Friday, August 18, 2006

Tragic and Wierd

OSHA's Hazard Communication (Right To Know) Standard requires all chemicals used in the workplace to be clearly labeled. This is one reason:
Rifle man dies after accidental worksite poisoning

By Chad Abraham
August 17, 2006

A metalworker died Aug. 6, two days after accidentally ingesting a highly toxic liquid he thought was an energy drink at an Old Snowmass work site.

The Occupational Safety and Health Administration is investigating the job-site safety practices of Pitkin Iron, the Glenwood Springs company where Frank Gabossi III worked.

Gabossi, a longtime resident of Rifle, was 53. On Friday, Aug. 4, he and a colleague went to a home on Snowmass Creek Road to work on a metal staircase, said Ron Ryan, investigator at the Pitkin County Sheriff's Office.

Around noon, Gabossi walked back to their truck and picked up a Gatorade bottle containing Antique Black. The bottle still had the drink label on it, and it was not marked as containing the agent, used to age metal. The substance, which is bright blue, contains selenous acid, which is highly corrosive and for which there is no antidote, Ryan said.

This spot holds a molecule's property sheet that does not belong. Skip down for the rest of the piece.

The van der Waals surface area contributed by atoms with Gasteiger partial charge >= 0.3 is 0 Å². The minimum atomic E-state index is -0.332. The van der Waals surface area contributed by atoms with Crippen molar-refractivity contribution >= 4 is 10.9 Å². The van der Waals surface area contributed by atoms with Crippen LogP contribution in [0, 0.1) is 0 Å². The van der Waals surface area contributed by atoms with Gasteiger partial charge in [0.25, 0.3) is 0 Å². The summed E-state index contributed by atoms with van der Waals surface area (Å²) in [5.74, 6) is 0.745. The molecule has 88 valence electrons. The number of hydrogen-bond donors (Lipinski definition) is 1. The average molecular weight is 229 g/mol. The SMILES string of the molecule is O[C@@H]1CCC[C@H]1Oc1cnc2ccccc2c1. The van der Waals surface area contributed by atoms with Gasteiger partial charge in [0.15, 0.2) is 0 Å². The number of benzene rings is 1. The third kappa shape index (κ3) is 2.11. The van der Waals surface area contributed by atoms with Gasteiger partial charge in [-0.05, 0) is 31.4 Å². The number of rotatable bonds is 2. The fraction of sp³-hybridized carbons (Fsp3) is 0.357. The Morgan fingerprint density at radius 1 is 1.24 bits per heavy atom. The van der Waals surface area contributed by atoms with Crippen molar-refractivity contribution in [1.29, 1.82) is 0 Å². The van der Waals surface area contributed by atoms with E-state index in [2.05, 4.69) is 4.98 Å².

Gabossi apparently swallowed half a mouthful before spitting out the other half. He immediately knew what had happened and told his co-worker, who drove him to Valley View Hospital. He was airlifted to St. Mary's Hospital in Grand Junction, where he died.

Gabossi's death is considered an accident, and no criminal charges are planned, Ryan said.

The men put the liquid into the smaller bottle for convenience; it is usually stored in five-gallon drums on the grounds of the Glenwood company.
And on a slightly lighter note:
Worker trapped in vat of chocolate

KENOSHA, Wis., Aug. 18 (UPI) -- Darmin Garcia, an employee at a Wisconsin factory that makes premium chocolate, got too much of a good thing when he slipped into a vat of the stuff.

Garcia spent more than two hours chest deep in a vat of dark chocolate at the DeBellis factory in Kenosha, the Milwaukee Journal-Sentinel reported.

"It was in my hair, in my ears, my mouth, everywhere," Garcia said. "I felt like I weighed 900 pounds. I couldn't move."

In addition to being weighted down, Garcia was also hot -- since the temperature in the vat was 110 degrees, several degrees hotter than a Jacuzzi.

Garcia's fellow workers tried to pull him out but his clothes were stuck on a roller and liquid chocolate has a consistency something like quicksand. After the workers added cocoa butter to the vat to thin the mixture, firefighters scooped enough out so Garcia could be freed.